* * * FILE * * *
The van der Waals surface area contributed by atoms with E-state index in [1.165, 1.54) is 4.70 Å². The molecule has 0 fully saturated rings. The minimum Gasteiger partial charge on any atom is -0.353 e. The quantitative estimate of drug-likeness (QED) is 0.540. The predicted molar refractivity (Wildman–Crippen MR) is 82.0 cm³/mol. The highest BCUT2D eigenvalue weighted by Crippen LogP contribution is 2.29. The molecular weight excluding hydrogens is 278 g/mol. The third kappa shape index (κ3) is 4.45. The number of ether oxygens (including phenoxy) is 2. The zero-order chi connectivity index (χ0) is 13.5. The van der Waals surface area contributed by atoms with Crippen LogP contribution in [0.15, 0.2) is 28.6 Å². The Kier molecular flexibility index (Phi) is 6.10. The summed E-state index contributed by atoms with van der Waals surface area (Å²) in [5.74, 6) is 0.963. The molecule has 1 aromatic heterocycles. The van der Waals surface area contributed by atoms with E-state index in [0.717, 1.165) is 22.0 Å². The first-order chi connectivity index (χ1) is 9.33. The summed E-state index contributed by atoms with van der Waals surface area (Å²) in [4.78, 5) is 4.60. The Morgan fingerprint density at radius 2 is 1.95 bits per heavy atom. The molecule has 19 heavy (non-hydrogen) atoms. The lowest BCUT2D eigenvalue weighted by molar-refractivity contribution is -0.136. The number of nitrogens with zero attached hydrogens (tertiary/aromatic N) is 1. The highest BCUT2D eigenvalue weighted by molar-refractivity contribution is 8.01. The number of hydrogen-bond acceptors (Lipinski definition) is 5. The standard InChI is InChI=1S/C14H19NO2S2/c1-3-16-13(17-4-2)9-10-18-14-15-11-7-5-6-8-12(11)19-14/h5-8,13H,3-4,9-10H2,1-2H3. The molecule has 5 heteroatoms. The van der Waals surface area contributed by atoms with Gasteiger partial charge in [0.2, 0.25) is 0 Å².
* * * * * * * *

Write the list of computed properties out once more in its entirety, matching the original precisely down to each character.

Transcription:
The van der Waals surface area contributed by atoms with E-state index in [1.165, 1.54) is 4.70 Å². The molecule has 0 fully saturated rings. The minimum Gasteiger partial charge on any atom is -0.353 e. The quantitative estimate of drug-likeness (QED) is 0.540. The predicted molar refractivity (Wildman–Crippen MR) is 82.0 cm³/mol. The highest BCUT2D eigenvalue weighted by Crippen LogP contribution is 2.29. The molecular weight excluding hydrogens is 278 g/mol. The third kappa shape index (κ3) is 4.45. The number of ether oxygens (including phenoxy) is 2. The zero-order chi connectivity index (χ0) is 13.5. The van der Waals surface area contributed by atoms with Crippen LogP contribution in [0.15, 0.2) is 28.6 Å². The Kier molecular flexibility index (Phi) is 6.10. The summed E-state index contributed by atoms with van der Waals surface area (Å²) in [5.74, 6) is 0.963. The molecule has 1 aromatic heterocycles. The van der Waals surface area contributed by atoms with E-state index in [0.717, 1.165) is 22.0 Å². The first-order chi connectivity index (χ1) is 9.33. The summed E-state index contributed by atoms with van der Waals surface area (Å²) in [4.78, 5) is 4.60. The Morgan fingerprint density at radius 2 is 1.95 bits per heavy atom. The molecule has 19 heavy (non-hydrogen) atoms. The lowest BCUT2D eigenvalue weighted by molar-refractivity contribution is -0.136. The number of nitrogens with zero attached hydrogens (tertiary/aromatic N) is 1. The highest BCUT2D eigenvalue weighted by molar-refractivity contribution is 8.01. The number of hydrogen-bond acceptors (Lipinski definition) is 5. The standard InChI is InChI=1S/C14H19NO2S2/c1-3-16-13(17-4-2)9-10-18-14-15-11-7-5-6-8-12(11)19-14/h5-8,13H,3-4,9-10H2,1-2H3. The molecule has 5 heteroatoms. The van der Waals surface area contributed by atoms with Gasteiger partial charge in [0.2, 0.25) is 0 Å².